Musician Alex Day Explains How He Beat Justin Timberlake In The Charts Basically Just Via YouTube

from the i-thought-youtube-was-evil dept

Last summer, we wrote about UK musician Alex Day, creator of a number of very catchy tunes (seriously take a listen), and how he sold half a million songs by breaking all the “rules” that those from the old recording industry insist are true. You can read that article for the details, but the short version is that he has no label, relies pretty much entirely on YouTube, he encourages fans to use his his music as much as possible and he’s regularly releasing new songs. Recently, he released his latest album in the UK the same day that music industry superstar Justin Timberlake did, and (at least on iTunes), Day’s album charted better than Timberlake’s, despite Timberlake basically having the entire force of the legacy music industry behind him.

At that link above, James Altucher has another great interview with Day, in which he (once again) highlights the basics of how he built his success — hitting on a bunch of points that we’ve regularly talked about here, and which industry insiders insist could never really work for anyone. First up, connect with fans:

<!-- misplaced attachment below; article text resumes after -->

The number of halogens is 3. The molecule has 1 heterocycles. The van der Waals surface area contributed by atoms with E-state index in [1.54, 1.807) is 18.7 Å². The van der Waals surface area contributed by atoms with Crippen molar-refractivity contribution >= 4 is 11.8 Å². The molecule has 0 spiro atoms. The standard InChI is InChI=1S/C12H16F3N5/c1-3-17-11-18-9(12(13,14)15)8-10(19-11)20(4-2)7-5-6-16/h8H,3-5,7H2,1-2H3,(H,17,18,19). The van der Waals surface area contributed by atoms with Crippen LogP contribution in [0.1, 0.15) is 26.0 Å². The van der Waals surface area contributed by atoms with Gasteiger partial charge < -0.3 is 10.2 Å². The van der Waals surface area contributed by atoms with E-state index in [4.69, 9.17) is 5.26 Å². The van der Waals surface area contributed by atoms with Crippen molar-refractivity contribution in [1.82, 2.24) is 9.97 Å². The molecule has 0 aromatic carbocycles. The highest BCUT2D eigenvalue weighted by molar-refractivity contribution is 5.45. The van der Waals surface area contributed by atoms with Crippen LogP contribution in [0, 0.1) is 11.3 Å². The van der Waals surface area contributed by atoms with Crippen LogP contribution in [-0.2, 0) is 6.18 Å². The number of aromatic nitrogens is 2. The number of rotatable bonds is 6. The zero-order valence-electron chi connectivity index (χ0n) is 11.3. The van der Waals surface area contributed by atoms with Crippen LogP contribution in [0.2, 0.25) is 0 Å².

Right from my first 30 subscribers, I began talking to the audience that was there and making videos directly for them and replying to comments, but I never saw it as a ‘fan base’ – I mainly just figured we were all bored kids.

Another interesting point: he doesn’t perform shows. This is a very interesting one, because we regularly get attacked in the comments by people who insist that we’ve claimed that the answer for musicians today is just to tour. Of course, we’ve never actually said that. There’s a conflation there between where many artists are making money today and other ways in which artists can make money. In many ways, Day reminds me of Pomplamoose, who also used YouTube to build up a huge following and to make a living (both mixed cover songs with originals early on). You don’t need to perform to make money, and Day has proven that.

Performing wasn’t an avenue for me – the only gigs I’ve done are one-off launch events (to launch my album, for example) or gigs with friends (as I mentioned). I really don’t feel the need to gig when I can reach my audience online and hit everyone at once, all over the world, and not exclude anybody, which a tour doesn’t do.

And, yes, it sounds like he’s doing quite well. Between YouTube and people buying the music (even though it’s available for free on YouTube), he’s doing quite well.

Typically I make around £3500 a month from YouTube (I’m on a network so they can sell the ad space higher) and at least £10,000 a month from music and merch sales. I’ve also done other projects – I co-created a card game with my cousin which we sell online, I have a business called Lifescouts I launched this year – which add a bit of extra cash to the pot also.